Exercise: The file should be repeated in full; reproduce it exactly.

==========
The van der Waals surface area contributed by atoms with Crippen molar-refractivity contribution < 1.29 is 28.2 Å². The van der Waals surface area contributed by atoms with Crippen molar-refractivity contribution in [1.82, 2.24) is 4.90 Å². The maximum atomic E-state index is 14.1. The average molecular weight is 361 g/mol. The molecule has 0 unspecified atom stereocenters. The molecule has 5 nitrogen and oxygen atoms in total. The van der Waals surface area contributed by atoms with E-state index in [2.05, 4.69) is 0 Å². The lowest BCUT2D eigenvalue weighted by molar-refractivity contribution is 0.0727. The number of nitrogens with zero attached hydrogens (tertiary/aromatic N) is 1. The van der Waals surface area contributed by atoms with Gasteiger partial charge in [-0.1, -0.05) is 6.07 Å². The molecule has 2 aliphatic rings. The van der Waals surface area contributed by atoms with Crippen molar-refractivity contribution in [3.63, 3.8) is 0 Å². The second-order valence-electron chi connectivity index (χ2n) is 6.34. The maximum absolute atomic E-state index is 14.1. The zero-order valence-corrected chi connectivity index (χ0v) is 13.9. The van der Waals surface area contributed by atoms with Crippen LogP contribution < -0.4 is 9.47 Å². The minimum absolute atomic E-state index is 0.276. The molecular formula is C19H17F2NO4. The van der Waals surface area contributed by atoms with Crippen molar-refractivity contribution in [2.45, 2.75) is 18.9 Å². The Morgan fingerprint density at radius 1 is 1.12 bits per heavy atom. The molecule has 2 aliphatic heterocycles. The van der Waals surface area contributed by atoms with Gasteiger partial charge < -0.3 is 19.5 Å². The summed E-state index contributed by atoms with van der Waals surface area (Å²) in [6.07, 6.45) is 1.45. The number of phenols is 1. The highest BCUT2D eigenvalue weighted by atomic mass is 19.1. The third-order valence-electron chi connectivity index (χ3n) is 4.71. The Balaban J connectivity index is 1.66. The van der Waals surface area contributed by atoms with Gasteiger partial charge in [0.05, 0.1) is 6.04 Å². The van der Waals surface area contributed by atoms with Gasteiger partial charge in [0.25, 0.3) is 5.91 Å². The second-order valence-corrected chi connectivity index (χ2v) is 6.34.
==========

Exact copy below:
The van der Waals surface area contributed by atoms with Crippen molar-refractivity contribution < 1.29 is 28.2 Å². The van der Waals surface area contributed by atoms with Crippen molar-refractivity contribution in [1.82, 2.24) is 4.90 Å². The maximum atomic E-state index is 14.1. The average molecular weight is 361 g/mol. The molecule has 0 unspecified atom stereocenters. The molecule has 5 nitrogen and oxygen atoms in total. The van der Waals surface area contributed by atoms with E-state index in [2.05, 4.69) is 0 Å². The lowest BCUT2D eigenvalue weighted by molar-refractivity contribution is 0.0727. The number of nitrogens with zero attached hydrogens (tertiary/aromatic N) is 1. The van der Waals surface area contributed by atoms with Gasteiger partial charge in [-0.1, -0.05) is 6.07 Å². The molecule has 2 aliphatic rings. The van der Waals surface area contributed by atoms with Crippen molar-refractivity contribution in [3.63, 3.8) is 0 Å². The second-order valence-electron chi connectivity index (χ2n) is 6.34. The maximum absolute atomic E-state index is 14.1. The zero-order valence-corrected chi connectivity index (χ0v) is 13.9. The van der Waals surface area contributed by atoms with Crippen LogP contribution < -0.4 is 9.47 Å². The minimum absolute atomic E-state index is 0.276. The molecular formula is C19H17F2NO4. The van der Waals surface area contributed by atoms with Crippen molar-refractivity contribution in [2.45, 2.75) is 18.9 Å². The Morgan fingerprint density at radius 1 is 1.12 bits per heavy atom. The molecule has 2 aliphatic heterocycles. The van der Waals surface area contributed by atoms with Gasteiger partial charge < -0.3 is 19.5 Å². The summed E-state index contributed by atoms with van der Waals surface area (Å²) in [6.07, 6.45) is 1.45. The number of phenols is 1. The highest BCUT2D eigenvalue weighted by atomic mass is 19.1. The third-order valence-electron chi connectivity index (χ3n) is 4.71. The Balaban J connectivity index is 1.66. The van der Waals surface area contributed by atoms with Gasteiger partial charge in [0.05, 0.1) is 6.04 Å². The van der Waals surface area contributed by atoms with Gasteiger partial charge in [0.25, 0.3) is 5.91 Å². The second-order valence-corrected chi connectivity index (χ2v) is 6.34.